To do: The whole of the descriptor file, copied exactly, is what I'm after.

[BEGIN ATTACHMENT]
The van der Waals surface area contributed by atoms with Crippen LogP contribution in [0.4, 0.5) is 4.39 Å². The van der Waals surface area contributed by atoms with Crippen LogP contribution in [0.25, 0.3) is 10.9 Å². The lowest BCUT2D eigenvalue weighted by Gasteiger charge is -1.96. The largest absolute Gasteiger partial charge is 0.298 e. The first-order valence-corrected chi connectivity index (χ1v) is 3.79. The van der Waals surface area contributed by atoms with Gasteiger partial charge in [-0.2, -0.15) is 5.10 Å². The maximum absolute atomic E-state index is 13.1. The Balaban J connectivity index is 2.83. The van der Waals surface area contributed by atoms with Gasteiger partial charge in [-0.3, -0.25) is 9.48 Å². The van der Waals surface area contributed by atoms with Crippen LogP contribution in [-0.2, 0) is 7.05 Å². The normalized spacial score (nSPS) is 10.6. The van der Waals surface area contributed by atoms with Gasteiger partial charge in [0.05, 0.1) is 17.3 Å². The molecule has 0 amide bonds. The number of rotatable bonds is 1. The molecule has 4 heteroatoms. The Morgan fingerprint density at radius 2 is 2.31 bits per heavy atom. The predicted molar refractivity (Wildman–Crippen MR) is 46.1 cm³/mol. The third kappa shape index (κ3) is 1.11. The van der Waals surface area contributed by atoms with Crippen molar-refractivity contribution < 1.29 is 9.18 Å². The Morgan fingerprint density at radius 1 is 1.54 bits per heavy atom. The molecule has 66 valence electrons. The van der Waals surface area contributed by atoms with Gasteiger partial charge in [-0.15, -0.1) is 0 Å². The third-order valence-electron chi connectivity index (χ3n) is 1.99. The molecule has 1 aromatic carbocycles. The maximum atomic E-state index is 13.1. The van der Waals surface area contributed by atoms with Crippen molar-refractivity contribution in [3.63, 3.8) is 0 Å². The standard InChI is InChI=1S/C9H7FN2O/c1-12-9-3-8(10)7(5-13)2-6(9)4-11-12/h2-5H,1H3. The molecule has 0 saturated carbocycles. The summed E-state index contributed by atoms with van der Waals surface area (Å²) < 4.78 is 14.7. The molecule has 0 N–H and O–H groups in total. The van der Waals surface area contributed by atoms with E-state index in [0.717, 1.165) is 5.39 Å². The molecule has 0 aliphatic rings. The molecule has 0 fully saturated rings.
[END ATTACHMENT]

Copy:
The van der Waals surface area contributed by atoms with Crippen LogP contribution in [0.4, 0.5) is 4.39 Å². The van der Waals surface area contributed by atoms with Crippen LogP contribution in [0.25, 0.3) is 10.9 Å². The lowest BCUT2D eigenvalue weighted by Gasteiger charge is -1.96. The largest absolute Gasteiger partial charge is 0.298 e. The first-order valence-corrected chi connectivity index (χ1v) is 3.79. The van der Waals surface area contributed by atoms with Gasteiger partial charge in [-0.2, -0.15) is 5.10 Å². The maximum absolute atomic E-state index is 13.1. The Balaban J connectivity index is 2.83. The van der Waals surface area contributed by atoms with Gasteiger partial charge in [-0.3, -0.25) is 9.48 Å². The van der Waals surface area contributed by atoms with Crippen LogP contribution in [-0.2, 0) is 7.05 Å². The normalized spacial score (nSPS) is 10.6. The van der Waals surface area contributed by atoms with Gasteiger partial charge in [0.05, 0.1) is 17.3 Å². The molecule has 0 amide bonds. The number of rotatable bonds is 1. The molecule has 4 heteroatoms. The Morgan fingerprint density at radius 2 is 2.31 bits per heavy atom. The predicted molar refractivity (Wildman–Crippen MR) is 46.1 cm³/mol. The third kappa shape index (κ3) is 1.11. The van der Waals surface area contributed by atoms with Crippen molar-refractivity contribution < 1.29 is 9.18 Å². The Morgan fingerprint density at radius 1 is 1.54 bits per heavy atom. The molecule has 66 valence electrons. The van der Waals surface area contributed by atoms with Gasteiger partial charge in [-0.15, -0.1) is 0 Å². The third-order valence-electron chi connectivity index (χ3n) is 1.99. The molecule has 1 aromatic carbocycles. The maximum atomic E-state index is 13.1. The van der Waals surface area contributed by atoms with Crippen molar-refractivity contribution in [3.63, 3.8) is 0 Å². The standard InChI is InChI=1S/C9H7FN2O/c1-12-9-3-8(10)7(5-13)2-6(9)4-11-12/h2-5H,1H3. The molecule has 0 saturated carbocycles. The summed E-state index contributed by atoms with van der Waals surface area (Å²) < 4.78 is 14.7. The molecule has 0 N–H and O–H groups in total. The van der Waals surface area contributed by atoms with E-state index in [0.717, 1.165) is 5.39 Å². The molecule has 0 aliphatic rings. The molecule has 0 fully saturated rings.